When I was about 8 or 9 my mother tried to show me the mystical art of crochet. It was something she was very skilled in, and I was interested to learn how she’d made the tiny delicate lace blanket for my dolls house.
I managed chain stitch and a very tight row of single crochet before throwing it aside in consternation, because she couldn’t manage to explain to me in a way that sunk in that if I held the yarn really really tightly then I’d never be able to do another row.
I became convinced crochet was too hard, and the bit I’d done became a curly scarf for Kirsten Larson, my American Girl doll.
Fast forward to when I’d learned to knit in my mid-20s. I had taught myself, and everyone (non-crafter and crafter, even the nice people at the yarn store) seemed to think it was just logical that if I could knit I’d be able to figure out crochet.
So I tried again, after seeing lots of tantalizing photos of amigurumi online and thinking, “I want to crochet that.” I started with a dishcloth, and thought I’d try it as a sampler of basic stitches. And you know what? I figured it out. (Knowing about gauge/tightness in knitting really helped.)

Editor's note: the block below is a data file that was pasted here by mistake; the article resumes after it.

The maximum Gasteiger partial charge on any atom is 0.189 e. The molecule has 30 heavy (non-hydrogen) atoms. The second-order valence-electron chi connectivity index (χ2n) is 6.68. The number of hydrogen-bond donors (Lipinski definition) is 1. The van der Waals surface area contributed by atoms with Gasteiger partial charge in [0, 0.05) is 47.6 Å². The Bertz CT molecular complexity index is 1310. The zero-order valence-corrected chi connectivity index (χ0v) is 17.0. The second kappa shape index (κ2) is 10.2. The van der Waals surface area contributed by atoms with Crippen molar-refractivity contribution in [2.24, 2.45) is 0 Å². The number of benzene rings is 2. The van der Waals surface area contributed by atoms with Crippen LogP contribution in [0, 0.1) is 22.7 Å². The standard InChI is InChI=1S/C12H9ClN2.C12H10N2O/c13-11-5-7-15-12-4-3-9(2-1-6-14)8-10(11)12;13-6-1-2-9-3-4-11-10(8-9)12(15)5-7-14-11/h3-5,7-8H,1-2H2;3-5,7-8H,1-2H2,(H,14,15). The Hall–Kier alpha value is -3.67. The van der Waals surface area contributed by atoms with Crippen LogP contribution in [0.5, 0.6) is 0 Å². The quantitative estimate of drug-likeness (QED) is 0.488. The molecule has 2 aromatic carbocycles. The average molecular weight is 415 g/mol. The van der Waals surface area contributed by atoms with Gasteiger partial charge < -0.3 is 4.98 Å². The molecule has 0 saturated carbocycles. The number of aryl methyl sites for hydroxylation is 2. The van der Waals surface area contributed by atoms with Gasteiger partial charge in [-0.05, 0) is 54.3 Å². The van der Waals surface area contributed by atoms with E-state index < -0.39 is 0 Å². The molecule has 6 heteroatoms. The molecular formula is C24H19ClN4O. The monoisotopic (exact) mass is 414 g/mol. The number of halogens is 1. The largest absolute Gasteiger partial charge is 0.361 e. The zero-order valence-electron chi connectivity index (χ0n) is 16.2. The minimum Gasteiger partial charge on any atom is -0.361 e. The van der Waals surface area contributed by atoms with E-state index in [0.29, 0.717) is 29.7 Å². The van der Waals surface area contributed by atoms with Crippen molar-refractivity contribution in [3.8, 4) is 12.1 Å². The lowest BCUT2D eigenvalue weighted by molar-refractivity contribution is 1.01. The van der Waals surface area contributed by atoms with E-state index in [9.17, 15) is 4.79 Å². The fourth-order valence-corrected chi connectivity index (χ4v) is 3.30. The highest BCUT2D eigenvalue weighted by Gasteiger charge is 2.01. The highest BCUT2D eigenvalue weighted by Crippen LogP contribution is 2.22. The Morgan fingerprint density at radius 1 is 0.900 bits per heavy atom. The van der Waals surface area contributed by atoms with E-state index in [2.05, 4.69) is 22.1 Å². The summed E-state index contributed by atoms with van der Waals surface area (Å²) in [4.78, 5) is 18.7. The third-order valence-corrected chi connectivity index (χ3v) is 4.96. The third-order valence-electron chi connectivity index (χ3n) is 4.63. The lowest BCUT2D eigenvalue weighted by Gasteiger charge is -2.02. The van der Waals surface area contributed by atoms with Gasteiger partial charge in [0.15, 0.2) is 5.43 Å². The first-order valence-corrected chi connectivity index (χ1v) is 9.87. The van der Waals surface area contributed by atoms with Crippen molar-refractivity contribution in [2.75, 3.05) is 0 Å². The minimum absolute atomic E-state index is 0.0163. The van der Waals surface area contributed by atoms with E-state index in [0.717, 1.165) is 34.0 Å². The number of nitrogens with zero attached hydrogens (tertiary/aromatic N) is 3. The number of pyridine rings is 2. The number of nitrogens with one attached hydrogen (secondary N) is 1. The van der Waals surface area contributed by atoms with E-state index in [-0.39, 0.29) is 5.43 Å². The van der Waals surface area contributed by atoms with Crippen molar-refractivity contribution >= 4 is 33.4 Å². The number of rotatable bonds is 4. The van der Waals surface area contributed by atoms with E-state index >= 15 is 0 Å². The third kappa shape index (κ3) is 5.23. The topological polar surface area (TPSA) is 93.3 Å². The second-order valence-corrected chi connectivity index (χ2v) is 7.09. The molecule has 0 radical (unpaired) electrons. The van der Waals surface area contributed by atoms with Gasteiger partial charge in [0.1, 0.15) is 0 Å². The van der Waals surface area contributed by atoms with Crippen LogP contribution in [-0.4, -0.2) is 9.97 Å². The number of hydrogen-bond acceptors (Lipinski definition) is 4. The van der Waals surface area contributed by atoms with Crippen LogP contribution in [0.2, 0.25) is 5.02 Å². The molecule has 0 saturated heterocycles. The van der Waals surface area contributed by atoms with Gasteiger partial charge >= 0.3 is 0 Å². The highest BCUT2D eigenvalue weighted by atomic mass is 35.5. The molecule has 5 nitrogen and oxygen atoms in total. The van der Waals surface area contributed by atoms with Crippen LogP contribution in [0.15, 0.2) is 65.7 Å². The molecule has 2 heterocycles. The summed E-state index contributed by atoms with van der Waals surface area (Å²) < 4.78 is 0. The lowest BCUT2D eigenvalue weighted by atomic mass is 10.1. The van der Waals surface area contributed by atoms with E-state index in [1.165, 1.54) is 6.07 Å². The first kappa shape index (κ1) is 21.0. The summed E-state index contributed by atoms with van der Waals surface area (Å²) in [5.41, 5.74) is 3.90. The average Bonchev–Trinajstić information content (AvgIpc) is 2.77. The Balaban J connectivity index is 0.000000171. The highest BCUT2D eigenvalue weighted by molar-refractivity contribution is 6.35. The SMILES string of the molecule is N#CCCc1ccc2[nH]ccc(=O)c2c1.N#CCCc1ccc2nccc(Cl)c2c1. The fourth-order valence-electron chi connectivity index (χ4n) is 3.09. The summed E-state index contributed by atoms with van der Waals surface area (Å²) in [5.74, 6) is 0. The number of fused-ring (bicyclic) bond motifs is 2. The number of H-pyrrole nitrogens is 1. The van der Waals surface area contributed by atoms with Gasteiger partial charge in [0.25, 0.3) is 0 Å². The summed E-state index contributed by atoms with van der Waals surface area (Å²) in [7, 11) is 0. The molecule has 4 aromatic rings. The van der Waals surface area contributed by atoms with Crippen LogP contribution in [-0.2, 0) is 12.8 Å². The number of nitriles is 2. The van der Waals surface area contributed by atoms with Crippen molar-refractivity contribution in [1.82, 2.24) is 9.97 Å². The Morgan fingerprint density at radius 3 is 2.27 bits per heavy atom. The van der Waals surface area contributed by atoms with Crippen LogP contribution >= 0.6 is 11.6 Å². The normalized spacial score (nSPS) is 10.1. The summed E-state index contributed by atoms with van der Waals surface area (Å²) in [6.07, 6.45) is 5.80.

But then I felt like I had to finish the dishcloth in order to do anything else…and I have a lot of hand-knit dishcloths. It wasn’t exciting, and oh by the way SHINY PROJECT distracted me. But suddenly I knew the basics enough that I didn’t want to stab someone with a crochet hook after a row of chain stitch.
Yesterday, I finished knitting a green baby hat. I’d been planning to put Shrek/Alien ears on it, but I’ve done that before with preemie hats and I was just kinda bored with the idea. (I think that was why this hat had been three rounds from done for about three months, taking up workspace.) So then I thought, it’s for a girl, why not a flower? And then I thought, why not a crocheted flower?
And so the first crocheted object I ever completed came to be:
P.P.S. Special shout-out to sage for all the cool crocheted creatures. That was also a bit of a push.